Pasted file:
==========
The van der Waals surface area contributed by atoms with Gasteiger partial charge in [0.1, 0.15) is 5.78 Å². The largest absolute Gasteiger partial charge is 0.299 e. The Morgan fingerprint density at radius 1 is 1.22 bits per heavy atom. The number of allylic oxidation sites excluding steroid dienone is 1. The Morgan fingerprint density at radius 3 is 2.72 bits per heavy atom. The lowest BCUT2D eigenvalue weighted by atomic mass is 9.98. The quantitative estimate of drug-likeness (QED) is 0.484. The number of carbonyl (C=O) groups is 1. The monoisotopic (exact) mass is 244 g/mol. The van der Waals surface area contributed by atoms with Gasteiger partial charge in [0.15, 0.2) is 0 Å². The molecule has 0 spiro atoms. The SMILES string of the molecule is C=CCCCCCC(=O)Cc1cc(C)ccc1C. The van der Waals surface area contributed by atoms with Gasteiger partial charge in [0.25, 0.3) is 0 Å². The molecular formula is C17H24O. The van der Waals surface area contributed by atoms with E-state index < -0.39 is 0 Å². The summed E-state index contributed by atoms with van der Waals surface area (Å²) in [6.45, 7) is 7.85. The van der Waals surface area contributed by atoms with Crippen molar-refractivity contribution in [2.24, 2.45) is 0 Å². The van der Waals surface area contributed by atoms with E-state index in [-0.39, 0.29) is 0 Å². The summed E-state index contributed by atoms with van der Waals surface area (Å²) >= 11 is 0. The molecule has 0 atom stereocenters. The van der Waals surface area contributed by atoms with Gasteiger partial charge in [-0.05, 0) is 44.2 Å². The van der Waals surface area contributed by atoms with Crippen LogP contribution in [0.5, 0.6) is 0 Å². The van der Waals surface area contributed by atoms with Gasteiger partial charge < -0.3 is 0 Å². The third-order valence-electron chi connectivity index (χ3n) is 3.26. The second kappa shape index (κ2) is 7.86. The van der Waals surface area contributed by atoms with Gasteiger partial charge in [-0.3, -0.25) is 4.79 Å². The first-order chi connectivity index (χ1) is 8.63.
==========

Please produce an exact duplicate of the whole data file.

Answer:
The van der Waals surface area contributed by atoms with Gasteiger partial charge in [0.1, 0.15) is 5.78 Å². The largest absolute Gasteiger partial charge is 0.299 e. The Morgan fingerprint density at radius 1 is 1.22 bits per heavy atom. The number of allylic oxidation sites excluding steroid dienone is 1. The Morgan fingerprint density at radius 3 is 2.72 bits per heavy atom. The lowest BCUT2D eigenvalue weighted by atomic mass is 9.98. The quantitative estimate of drug-likeness (QED) is 0.484. The number of carbonyl (C=O) groups is 1. The monoisotopic (exact) mass is 244 g/mol. The van der Waals surface area contributed by atoms with Gasteiger partial charge in [0.15, 0.2) is 0 Å². The molecule has 0 spiro atoms. The SMILES string of the molecule is C=CCCCCCC(=O)Cc1cc(C)ccc1C. The van der Waals surface area contributed by atoms with Gasteiger partial charge in [0.25, 0.3) is 0 Å². The molecular formula is C17H24O. The van der Waals surface area contributed by atoms with E-state index < -0.39 is 0 Å². The summed E-state index contributed by atoms with van der Waals surface area (Å²) in [6.45, 7) is 7.85. The van der Waals surface area contributed by atoms with Crippen molar-refractivity contribution in [2.24, 2.45) is 0 Å². The van der Waals surface area contributed by atoms with E-state index in [-0.39, 0.29) is 0 Å². The summed E-state index contributed by atoms with van der Waals surface area (Å²) >= 11 is 0. The molecule has 0 atom stereocenters. The van der Waals surface area contributed by atoms with Gasteiger partial charge in [-0.05, 0) is 44.2 Å². The van der Waals surface area contributed by atoms with Crippen LogP contribution in [0.5, 0.6) is 0 Å². The van der Waals surface area contributed by atoms with Gasteiger partial charge < -0.3 is 0 Å². The third-order valence-electron chi connectivity index (χ3n) is 3.26. The second kappa shape index (κ2) is 7.86. The van der Waals surface area contributed by atoms with Gasteiger partial charge in [-0.3, -0.25) is 4.79 Å². The first-order chi connectivity index (χ1) is 8.63.